2 Working methods |
14. The Committee had to start work very quickly
after its appointment. The Government announced that the first
backbench business day would take place on 20 July 2010. There
was no set model for the Committee to follow when approaching
its task, as it was the first body of its kind to be established.
The decisions of the House in June 2010 did not include any prescription
for how we should determine the business to be taken in backbench
time and the Wright Committee had recommended that "No Standing
Order should constrain the inventiveness of colleagues in the
15. We met for the first time on 6 July 2010 and
agreed that we needed to publish some guidance for backbenchers
and others on how we planned to choose subjects for debate. On
21 July, our First Special Report, Provisional Approach,
was published in which we indicated that we would aim to consider
a range of possible sources as inspirations for backbench debates,
i. Suggestions made directly to the Committee
by Members for debates.
ii. Early day motions tabled and the weight and
breadth of support they have received.
iii. Public petitions recently presented to the
House and petitions published on the Downing Street website [which
was in operation at that time].
iv. Select committee reports recently published
or due shortly to be published, proposed resolutions embodying
specific recommendations of select committees, and perhaps short
debates on new inquiries or single evidence sessions by select
v. Representations made at Business Questions
for subjects to be debated.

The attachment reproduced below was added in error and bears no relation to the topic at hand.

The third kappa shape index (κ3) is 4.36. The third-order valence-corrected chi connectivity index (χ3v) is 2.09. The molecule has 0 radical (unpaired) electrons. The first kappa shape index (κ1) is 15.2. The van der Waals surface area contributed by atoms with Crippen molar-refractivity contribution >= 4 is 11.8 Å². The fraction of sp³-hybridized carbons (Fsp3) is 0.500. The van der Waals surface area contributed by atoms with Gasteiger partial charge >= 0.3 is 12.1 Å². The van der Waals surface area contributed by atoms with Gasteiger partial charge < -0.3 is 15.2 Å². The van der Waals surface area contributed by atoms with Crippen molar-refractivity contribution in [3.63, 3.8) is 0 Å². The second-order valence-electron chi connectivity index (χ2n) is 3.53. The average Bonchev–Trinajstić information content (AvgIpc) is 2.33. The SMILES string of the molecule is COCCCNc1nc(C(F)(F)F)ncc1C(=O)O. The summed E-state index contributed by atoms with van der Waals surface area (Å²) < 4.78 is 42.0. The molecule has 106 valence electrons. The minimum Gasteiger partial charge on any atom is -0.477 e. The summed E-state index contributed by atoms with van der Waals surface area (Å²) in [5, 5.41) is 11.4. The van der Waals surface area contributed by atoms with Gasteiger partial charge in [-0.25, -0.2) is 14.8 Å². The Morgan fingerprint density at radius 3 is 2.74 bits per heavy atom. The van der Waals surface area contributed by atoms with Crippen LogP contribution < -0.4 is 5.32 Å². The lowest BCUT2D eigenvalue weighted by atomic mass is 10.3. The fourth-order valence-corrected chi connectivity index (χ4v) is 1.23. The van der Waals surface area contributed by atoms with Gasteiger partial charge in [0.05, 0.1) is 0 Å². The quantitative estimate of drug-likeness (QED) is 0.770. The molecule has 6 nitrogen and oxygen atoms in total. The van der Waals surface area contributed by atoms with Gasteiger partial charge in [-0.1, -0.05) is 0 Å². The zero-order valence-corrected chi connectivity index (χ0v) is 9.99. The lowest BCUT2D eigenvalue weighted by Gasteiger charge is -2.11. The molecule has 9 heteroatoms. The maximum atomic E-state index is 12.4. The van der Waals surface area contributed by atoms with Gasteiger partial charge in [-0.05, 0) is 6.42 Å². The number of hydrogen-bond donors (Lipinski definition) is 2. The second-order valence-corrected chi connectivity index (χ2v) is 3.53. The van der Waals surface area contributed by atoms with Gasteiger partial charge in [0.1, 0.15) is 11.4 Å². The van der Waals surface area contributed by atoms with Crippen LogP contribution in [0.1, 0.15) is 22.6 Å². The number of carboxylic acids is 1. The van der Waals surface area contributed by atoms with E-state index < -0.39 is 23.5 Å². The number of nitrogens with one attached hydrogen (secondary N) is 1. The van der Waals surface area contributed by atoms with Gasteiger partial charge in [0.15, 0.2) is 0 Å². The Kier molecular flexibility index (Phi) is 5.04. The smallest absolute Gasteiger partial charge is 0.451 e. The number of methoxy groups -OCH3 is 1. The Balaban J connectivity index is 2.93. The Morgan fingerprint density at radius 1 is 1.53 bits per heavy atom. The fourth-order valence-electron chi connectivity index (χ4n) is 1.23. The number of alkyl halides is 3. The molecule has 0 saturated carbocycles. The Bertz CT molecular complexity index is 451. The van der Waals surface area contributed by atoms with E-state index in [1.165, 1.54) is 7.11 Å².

vi. Recent written ministerial statements.
vii. Recent ministerial announcements outside
viii. Events of importance to the nation.
ix. Other substantive motions.
16. The Report also noted the Wright
Committee's assumption that the time to be provided for backbench
business in the new Session might include the regular 'set-piece'
debates which had been provided each year in government time to
debate specific subjects. In recent years these have included:
- Defence5 days
- Pre-recess general adjournment debates4
- Welsh affairs1 day close to 1 March (St
- International women's day8 March
- Public Accounts Committee reports1 day
(usually taken as two half days)
- European affairs2 days before EU Council
- Fisheries1 day
- Intelligence & Security Committee reports1
17. We stated that we intended to start from the
presumption thatfor the first Sessionwe would continue
to recommend debates on these subjects, provided there was sufficient
support among Members for each such debate.
18. In the Provisional Approach Report we
made clear that we expected that our practice would evolve over
time to best suit the needs of the House and its backbench Members.
For example, in the course of the Session, some bids for debate
were received from frontbench spokespeople and parliamentary private
secretaries (PPSs). Since this situation initially gave rise to
some confusion, we took a formal decision not to hear bids for
time for debates from those Members who would be excluded from
membership of the Backbench Business Committee under Standing
Order No. 152J, that is any "Minister of the Crown or parliamentary
private secretary or a principal opposition frontbench spokesperson".
This does not include opposition PPSs. We reserved the option